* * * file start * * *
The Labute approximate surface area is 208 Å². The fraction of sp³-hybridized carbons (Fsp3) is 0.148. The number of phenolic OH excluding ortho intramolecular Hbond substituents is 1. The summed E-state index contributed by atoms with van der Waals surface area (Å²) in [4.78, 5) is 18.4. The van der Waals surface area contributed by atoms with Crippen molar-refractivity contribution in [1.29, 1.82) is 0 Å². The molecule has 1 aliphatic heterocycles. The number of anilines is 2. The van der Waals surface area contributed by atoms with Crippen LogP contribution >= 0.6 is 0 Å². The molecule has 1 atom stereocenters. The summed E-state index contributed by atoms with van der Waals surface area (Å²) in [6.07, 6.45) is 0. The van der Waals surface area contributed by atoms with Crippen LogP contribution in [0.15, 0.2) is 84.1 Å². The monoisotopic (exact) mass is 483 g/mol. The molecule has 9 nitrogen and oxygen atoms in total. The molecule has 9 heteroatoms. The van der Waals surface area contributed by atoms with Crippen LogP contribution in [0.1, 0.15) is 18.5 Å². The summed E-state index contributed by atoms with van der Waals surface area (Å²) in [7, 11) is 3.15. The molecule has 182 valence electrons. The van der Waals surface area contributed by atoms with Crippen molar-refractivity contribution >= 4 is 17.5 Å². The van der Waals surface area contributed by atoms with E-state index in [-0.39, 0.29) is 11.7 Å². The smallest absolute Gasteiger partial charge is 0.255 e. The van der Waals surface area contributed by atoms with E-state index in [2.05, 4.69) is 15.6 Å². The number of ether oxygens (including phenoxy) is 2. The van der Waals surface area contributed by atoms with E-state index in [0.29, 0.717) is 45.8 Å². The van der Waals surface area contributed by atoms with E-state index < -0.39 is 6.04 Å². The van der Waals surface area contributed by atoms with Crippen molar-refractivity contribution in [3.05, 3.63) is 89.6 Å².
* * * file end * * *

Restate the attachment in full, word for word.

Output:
The Labute approximate surface area is 208 Å². The fraction of sp³-hybridized carbons (Fsp3) is 0.148. The number of phenolic OH excluding ortho intramolecular Hbond substituents is 1. The summed E-state index contributed by atoms with van der Waals surface area (Å²) in [4.78, 5) is 18.4. The van der Waals surface area contributed by atoms with Crippen molar-refractivity contribution in [1.29, 1.82) is 0 Å². The molecule has 1 aliphatic heterocycles. The number of anilines is 2. The van der Waals surface area contributed by atoms with Crippen LogP contribution >= 0.6 is 0 Å². The molecule has 1 atom stereocenters. The summed E-state index contributed by atoms with van der Waals surface area (Å²) in [6.07, 6.45) is 0. The van der Waals surface area contributed by atoms with Crippen LogP contribution in [0.15, 0.2) is 84.1 Å². The monoisotopic (exact) mass is 483 g/mol. The molecule has 9 nitrogen and oxygen atoms in total. The molecule has 9 heteroatoms. The van der Waals surface area contributed by atoms with Crippen LogP contribution in [0.1, 0.15) is 18.5 Å². The summed E-state index contributed by atoms with van der Waals surface area (Å²) in [7, 11) is 3.15. The molecule has 182 valence electrons. The van der Waals surface area contributed by atoms with Crippen molar-refractivity contribution >= 4 is 17.5 Å². The van der Waals surface area contributed by atoms with E-state index in [-0.39, 0.29) is 11.7 Å². The smallest absolute Gasteiger partial charge is 0.255 e. The van der Waals surface area contributed by atoms with E-state index in [2.05, 4.69) is 15.6 Å². The number of ether oxygens (including phenoxy) is 2. The van der Waals surface area contributed by atoms with E-state index in [0.29, 0.717) is 45.8 Å². The van der Waals surface area contributed by atoms with E-state index < -0.39 is 6.04 Å². The van der Waals surface area contributed by atoms with Crippen molar-refractivity contribution in [3.05, 3.63) is 89.6 Å².